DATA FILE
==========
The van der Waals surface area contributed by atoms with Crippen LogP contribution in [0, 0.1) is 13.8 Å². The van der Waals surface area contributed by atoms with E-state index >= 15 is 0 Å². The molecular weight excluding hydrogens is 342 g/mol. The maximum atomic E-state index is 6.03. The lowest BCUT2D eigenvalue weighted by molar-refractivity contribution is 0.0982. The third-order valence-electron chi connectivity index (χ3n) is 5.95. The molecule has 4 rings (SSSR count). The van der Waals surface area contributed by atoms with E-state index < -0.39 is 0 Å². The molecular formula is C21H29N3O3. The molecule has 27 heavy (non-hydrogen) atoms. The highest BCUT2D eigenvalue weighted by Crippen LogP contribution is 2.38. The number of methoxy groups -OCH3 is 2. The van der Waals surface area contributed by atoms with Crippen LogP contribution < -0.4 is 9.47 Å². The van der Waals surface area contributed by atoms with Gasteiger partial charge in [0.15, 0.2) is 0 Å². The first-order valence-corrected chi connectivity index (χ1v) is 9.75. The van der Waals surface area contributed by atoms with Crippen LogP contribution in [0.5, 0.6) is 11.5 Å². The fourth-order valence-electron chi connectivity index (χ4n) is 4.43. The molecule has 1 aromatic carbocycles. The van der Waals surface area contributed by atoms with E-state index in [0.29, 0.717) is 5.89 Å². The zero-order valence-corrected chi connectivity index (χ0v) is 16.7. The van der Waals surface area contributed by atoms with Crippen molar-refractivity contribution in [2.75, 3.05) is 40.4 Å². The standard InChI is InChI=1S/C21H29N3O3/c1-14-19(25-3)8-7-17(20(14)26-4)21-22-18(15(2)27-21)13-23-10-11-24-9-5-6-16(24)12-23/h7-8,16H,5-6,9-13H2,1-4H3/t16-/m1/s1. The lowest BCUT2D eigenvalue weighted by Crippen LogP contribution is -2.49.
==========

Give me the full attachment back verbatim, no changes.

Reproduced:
The van der Waals surface area contributed by atoms with Crippen LogP contribution in [0, 0.1) is 13.8 Å². The van der Waals surface area contributed by atoms with E-state index >= 15 is 0 Å². The molecular weight excluding hydrogens is 342 g/mol. The maximum atomic E-state index is 6.03. The lowest BCUT2D eigenvalue weighted by molar-refractivity contribution is 0.0982. The third-order valence-electron chi connectivity index (χ3n) is 5.95. The molecule has 4 rings (SSSR count). The van der Waals surface area contributed by atoms with E-state index < -0.39 is 0 Å². The molecular formula is C21H29N3O3. The molecule has 27 heavy (non-hydrogen) atoms. The highest BCUT2D eigenvalue weighted by Crippen LogP contribution is 2.38. The number of methoxy groups -OCH3 is 2. The van der Waals surface area contributed by atoms with Crippen LogP contribution < -0.4 is 9.47 Å². The van der Waals surface area contributed by atoms with Gasteiger partial charge in [0.15, 0.2) is 0 Å². The first-order valence-corrected chi connectivity index (χ1v) is 9.75. The van der Waals surface area contributed by atoms with Crippen LogP contribution in [0.5, 0.6) is 11.5 Å². The fourth-order valence-electron chi connectivity index (χ4n) is 4.43. The molecule has 1 aromatic carbocycles. The van der Waals surface area contributed by atoms with E-state index in [0.29, 0.717) is 5.89 Å². The zero-order valence-corrected chi connectivity index (χ0v) is 16.7. The van der Waals surface area contributed by atoms with Crippen molar-refractivity contribution in [2.75, 3.05) is 40.4 Å². The standard InChI is InChI=1S/C21H29N3O3/c1-14-19(25-3)8-7-17(20(14)26-4)21-22-18(15(2)27-21)13-23-10-11-24-9-5-6-16(24)12-23/h7-8,16H,5-6,9-13H2,1-4H3/t16-/m1/s1. The lowest BCUT2D eigenvalue weighted by Crippen LogP contribution is -2.49.